7
votes
4answers
235 views

“Sally broke her leg” vs. “Sally has broken her leg”? How does switching the past simple with the present perfect affect meaning?

Earlier today I had a private lesson with an Italian student—intermediate level, who has been studying the present perfect vs. past simple tense. His teacher had given him an exercise where a list of ...
2
votes
2answers
1k views

'have been' vs. 'went' with time words

Sometimes I see the following in ESL learners' writing: I have been to America two years ago. Am I correct in saying that it should be: I have been to America. I went to America two ...
-2
votes
1answer
634 views

“Did you wash your hands?” or “Have you washed your hands?” and why? [duplicate]

Possible Duplicate: How do the tenses in English correspond temporally to one another? When do I use present perfect tense instead of the simple past? When will “Present Perfect vs. Past ...
4
votes
2answers
590 views

Past simple or present perfect? [duplicate]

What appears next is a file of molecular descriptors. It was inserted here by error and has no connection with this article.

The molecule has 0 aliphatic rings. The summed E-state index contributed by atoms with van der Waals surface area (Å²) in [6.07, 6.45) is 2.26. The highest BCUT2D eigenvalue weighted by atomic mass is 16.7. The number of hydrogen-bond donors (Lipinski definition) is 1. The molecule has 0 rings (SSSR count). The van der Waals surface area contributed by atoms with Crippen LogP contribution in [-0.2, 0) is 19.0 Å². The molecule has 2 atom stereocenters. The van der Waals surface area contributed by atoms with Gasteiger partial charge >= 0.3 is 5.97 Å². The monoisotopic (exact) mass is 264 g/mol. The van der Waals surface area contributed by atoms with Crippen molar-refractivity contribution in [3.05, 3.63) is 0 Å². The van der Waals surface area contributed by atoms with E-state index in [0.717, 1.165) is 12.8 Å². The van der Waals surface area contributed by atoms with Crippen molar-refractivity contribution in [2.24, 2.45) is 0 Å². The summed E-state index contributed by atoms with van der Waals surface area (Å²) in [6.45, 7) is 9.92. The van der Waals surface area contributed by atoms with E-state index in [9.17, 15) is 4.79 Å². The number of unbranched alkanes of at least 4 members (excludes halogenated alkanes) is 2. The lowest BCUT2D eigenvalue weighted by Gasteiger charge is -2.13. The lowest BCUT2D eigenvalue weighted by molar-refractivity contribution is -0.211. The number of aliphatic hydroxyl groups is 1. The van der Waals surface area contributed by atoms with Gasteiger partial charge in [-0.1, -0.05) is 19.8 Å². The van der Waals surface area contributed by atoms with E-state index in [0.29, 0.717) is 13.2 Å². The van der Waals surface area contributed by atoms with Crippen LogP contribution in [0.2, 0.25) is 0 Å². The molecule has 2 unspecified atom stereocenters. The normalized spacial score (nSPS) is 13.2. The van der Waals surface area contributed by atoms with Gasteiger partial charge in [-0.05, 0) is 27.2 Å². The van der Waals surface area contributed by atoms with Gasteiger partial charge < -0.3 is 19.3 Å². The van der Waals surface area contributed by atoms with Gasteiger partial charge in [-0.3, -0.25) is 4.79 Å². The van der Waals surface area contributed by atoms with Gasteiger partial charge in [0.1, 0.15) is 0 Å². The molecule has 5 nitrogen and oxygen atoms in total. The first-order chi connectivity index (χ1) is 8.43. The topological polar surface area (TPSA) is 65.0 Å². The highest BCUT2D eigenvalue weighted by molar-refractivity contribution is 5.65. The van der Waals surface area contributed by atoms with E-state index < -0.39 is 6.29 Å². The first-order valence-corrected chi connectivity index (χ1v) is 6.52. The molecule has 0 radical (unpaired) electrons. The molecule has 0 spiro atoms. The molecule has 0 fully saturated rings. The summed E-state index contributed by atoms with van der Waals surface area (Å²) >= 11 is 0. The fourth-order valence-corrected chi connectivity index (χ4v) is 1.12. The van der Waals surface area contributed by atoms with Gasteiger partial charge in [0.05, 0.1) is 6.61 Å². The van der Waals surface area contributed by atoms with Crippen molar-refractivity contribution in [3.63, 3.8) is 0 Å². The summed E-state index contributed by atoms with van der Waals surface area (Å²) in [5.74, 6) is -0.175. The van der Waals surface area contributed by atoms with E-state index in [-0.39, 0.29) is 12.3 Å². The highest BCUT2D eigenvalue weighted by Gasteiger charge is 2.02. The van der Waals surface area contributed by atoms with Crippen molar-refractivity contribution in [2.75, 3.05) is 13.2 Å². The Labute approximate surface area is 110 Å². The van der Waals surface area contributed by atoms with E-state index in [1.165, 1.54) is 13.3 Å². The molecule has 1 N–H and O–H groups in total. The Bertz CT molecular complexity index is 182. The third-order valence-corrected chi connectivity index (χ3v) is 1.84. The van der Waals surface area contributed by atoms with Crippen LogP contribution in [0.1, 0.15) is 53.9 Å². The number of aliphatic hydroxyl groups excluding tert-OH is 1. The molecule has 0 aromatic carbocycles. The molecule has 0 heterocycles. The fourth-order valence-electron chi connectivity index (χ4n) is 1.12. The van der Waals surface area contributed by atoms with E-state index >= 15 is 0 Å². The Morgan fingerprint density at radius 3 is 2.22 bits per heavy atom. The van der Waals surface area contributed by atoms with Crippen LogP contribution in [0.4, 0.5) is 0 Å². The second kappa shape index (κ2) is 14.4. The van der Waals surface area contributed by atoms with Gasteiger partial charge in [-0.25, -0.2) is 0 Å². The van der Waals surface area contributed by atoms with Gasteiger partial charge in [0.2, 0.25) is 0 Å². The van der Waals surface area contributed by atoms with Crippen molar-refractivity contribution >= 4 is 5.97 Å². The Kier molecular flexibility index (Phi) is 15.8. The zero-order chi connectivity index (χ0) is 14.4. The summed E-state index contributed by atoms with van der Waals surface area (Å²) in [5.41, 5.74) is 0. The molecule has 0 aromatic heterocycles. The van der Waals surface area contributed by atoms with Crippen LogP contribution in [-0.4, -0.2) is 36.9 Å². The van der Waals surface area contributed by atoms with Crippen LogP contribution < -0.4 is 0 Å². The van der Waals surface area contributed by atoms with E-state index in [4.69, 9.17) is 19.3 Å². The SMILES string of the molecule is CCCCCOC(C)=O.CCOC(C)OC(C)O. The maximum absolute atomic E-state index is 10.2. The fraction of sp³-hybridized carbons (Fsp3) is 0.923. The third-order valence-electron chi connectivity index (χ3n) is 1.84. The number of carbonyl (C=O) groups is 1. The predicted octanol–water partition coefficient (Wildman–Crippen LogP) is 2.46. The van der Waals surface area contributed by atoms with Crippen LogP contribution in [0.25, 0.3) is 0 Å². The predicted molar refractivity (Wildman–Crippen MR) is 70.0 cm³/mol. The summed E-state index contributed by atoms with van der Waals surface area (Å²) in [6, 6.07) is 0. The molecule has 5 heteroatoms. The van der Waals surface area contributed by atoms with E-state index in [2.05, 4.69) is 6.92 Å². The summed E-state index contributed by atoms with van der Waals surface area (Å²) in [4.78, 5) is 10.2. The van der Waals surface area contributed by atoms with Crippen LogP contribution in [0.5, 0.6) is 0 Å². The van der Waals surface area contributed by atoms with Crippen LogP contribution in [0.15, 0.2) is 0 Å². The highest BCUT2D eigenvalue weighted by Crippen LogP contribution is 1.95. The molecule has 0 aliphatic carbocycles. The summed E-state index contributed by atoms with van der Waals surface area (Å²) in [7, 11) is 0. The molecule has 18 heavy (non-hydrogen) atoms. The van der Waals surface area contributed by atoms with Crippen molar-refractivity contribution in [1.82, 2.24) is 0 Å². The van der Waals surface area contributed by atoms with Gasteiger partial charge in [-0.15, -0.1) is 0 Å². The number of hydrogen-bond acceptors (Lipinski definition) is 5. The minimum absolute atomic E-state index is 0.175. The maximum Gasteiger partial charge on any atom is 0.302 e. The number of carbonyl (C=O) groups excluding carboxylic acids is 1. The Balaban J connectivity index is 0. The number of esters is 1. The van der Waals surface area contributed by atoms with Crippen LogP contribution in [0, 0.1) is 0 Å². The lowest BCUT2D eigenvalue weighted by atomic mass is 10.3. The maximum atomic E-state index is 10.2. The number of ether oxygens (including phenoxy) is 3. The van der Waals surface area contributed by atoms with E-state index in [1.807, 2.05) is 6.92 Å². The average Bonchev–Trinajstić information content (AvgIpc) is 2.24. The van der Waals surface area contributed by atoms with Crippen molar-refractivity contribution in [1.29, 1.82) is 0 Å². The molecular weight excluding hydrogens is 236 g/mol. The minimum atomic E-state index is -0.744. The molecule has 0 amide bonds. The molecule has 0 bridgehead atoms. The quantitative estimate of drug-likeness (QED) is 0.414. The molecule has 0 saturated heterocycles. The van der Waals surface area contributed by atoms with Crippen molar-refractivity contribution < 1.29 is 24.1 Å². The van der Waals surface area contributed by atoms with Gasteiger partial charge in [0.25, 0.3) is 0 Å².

Possible Duplicate: Present perfect for past action with present effect Is this sentence correct? What exactly does it mean? Person 1: Where did you hide my keys? Person 2: I put ...
0
votes
3answers
498 views

Present Perfect or simple past?

A student has written: Still, I have already been aware of most of the information even before watching the video. It doesn't feel right and I would normally use a past simple here. I'm on my ...
2
votes
3answers
846 views

Past simple vs present perfect in this example

Could you explain to me please what is the difference between these. It is meant to express that I will let him know AFTER I picked/have picked a car. I'll let you know which one I picked ...
9
votes
1answer
7k views

Which is correct: “has died” or “died”?

To me, using Present Perfect form means the event can occur again. So, saying someone has died may not be grammatically correct. Also, I noticed (it might be just coincidence): passed away ...
3
votes
3answers
699 views

Why present perfect in “How many points have you scored this season”?

Normally we use the past simple instead of present perfect when an action happened at a specific time in the past and is not linked with the present. Why is the below sentence grammatically correct? ...